welcome readers & writers! in this cyber space please find: + a photo writing prompt + a place to post your creative writing response (poem, memoir, short story or the like) to the prompt + a community of readers and fellow writers excited to read your writing + morsels of genuine fiction, poetry & creative non-fiction as the blog is updated. share a response as often as you'd like. everyday discoveries from my life, captured on film, will serve as prompts. this is not a place where we will critique one another's work; however, words of encouragement or praise for writers who share their work are most welcome. writers, share your story, poem or creative non-fiction response to the photo by clicking on comments; word count is flexible. cheers! demery

Friday, July 30, 2010


hello writers & readers.  this  first week of blogging has been a kick.  thank you for writing with me - i love reading your work!  as always, many thanks to our readers for making what we do real.
today's photo prompt may be familiar to anyone who's queried agents or publishers.  rejection is a fact of life for writers, and sometimes it feels impossible just to get your stuff read before the word "no" appears in the old inbox.  the publishing world works in such a way that you often hear that "no" based solely on your idea, meaning that your actual book (or even part of it) is not read before being dismissed.  so here's my fantasy about what it would be like to get someone with power to just actually read my novel, beginning to end, before making a decision:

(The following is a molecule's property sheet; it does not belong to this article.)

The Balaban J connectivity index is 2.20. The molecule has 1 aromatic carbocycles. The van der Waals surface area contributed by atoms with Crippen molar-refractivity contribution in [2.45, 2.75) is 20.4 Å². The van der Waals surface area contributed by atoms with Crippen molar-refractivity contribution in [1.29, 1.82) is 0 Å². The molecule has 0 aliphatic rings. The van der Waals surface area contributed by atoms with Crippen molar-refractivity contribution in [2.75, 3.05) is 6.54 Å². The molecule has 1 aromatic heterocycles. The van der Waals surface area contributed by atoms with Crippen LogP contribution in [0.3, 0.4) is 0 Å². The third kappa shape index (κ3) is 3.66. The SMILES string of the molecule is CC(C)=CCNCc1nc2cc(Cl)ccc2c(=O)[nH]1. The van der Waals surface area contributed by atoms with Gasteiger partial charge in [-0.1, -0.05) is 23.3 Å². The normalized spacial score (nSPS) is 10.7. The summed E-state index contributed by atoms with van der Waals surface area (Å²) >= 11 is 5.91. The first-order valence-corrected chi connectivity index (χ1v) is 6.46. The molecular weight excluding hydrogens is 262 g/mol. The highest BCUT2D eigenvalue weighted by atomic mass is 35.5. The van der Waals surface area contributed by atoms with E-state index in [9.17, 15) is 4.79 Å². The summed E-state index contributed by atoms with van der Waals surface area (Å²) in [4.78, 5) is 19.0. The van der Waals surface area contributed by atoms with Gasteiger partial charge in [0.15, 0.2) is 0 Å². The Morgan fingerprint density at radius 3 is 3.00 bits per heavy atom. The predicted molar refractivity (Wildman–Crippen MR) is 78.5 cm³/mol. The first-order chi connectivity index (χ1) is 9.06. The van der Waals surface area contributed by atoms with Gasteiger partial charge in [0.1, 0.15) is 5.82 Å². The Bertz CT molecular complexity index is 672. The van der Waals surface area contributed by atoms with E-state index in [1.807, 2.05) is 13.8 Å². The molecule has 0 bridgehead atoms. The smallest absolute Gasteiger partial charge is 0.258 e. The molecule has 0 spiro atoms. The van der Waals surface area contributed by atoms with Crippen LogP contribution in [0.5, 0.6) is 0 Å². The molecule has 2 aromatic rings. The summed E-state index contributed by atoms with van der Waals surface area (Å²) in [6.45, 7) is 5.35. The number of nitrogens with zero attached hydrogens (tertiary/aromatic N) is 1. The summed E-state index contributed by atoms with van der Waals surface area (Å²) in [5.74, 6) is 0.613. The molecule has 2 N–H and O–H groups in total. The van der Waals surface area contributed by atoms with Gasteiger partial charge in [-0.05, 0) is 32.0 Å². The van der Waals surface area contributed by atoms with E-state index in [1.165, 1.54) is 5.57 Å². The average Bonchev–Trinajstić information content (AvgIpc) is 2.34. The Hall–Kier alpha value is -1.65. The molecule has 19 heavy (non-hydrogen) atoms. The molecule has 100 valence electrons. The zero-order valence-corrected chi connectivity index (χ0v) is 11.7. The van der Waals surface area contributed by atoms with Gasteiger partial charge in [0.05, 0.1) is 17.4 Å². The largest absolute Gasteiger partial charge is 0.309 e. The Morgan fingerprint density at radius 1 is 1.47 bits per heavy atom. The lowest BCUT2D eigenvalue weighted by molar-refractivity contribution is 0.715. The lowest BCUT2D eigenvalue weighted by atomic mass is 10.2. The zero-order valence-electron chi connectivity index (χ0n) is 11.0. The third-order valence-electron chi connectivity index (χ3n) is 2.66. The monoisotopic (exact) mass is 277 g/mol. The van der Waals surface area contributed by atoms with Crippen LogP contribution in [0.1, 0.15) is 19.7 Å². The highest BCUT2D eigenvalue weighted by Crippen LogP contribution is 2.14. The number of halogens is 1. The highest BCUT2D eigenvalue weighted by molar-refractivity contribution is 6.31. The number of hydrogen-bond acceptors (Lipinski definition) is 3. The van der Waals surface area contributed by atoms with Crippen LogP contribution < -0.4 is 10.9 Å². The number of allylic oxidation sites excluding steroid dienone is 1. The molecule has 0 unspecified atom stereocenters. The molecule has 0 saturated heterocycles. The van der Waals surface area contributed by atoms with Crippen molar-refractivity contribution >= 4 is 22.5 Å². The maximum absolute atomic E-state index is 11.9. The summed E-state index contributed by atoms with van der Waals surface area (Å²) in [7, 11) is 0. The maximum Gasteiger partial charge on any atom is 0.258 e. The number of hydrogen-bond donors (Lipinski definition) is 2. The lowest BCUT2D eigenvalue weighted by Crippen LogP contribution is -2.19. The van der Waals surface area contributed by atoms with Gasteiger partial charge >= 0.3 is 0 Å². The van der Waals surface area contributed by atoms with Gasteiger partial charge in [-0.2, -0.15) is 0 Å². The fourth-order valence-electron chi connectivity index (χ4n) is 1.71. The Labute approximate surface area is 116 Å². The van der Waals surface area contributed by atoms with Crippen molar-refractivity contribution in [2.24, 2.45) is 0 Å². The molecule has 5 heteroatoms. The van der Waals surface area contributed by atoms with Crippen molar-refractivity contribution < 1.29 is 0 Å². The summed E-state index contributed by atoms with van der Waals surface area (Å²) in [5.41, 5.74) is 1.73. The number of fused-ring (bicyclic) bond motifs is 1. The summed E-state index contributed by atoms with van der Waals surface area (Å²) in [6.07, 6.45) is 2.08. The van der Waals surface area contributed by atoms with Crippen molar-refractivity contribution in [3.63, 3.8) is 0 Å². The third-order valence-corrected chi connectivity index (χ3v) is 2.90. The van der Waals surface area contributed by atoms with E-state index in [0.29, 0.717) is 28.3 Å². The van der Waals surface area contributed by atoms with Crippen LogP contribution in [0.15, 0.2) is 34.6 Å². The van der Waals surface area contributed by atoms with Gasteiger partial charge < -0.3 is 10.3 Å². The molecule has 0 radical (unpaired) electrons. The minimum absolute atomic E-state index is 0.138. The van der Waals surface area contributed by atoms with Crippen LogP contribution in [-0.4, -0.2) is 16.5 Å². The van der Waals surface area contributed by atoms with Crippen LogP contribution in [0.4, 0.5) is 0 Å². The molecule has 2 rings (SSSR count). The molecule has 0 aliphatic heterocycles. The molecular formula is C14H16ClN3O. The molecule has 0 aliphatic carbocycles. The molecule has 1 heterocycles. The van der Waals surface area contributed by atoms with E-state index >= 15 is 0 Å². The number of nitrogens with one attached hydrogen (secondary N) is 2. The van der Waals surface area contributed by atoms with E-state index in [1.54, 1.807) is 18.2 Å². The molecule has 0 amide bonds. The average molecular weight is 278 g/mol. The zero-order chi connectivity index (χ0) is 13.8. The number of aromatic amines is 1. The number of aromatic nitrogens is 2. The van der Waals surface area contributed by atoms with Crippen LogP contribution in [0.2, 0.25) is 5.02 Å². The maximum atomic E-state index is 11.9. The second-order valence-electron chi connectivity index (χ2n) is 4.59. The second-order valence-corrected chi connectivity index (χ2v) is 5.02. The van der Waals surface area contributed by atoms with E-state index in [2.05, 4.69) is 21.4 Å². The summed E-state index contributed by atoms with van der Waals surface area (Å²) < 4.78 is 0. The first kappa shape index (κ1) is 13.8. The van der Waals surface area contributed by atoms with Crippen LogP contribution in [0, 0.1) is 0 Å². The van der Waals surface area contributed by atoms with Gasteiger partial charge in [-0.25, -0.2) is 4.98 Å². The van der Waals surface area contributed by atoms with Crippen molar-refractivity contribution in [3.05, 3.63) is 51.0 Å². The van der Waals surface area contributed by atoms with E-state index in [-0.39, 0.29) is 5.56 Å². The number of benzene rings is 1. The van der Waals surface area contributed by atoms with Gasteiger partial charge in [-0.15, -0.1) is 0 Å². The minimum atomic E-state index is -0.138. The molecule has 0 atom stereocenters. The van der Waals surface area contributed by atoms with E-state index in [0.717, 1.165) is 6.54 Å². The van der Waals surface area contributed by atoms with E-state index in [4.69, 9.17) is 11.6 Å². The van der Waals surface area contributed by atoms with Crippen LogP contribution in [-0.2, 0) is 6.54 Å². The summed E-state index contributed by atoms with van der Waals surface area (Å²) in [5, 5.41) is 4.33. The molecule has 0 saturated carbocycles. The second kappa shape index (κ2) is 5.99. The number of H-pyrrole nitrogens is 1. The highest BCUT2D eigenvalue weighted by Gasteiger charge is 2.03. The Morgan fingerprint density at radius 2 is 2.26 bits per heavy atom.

Any novelist can tell you about the importance of an elevator pitch.  It's that jazzy, one sentence pitch that must be spit polished and ready at any moment in case you have the good fortune of stepping onto an elevator with a high profile literary agent.  Here's how it went down for me.  Literally.  Last summer, at a writers' conference, in the clear glass elevator of a hotel and conference center, I caught my big break.  I'd been riding the elevator up and down for an hour and a half in hopes of having a literal elevator pitch moment with as many agents as possible.  Original, right?  As I pressed the down button one last time, he put his hand in the door and stepped in.  It was THE agent I'd been hoping to meet; the agent who represents not one - but two - of my favorite novelists, writers whose style I try most to emulate.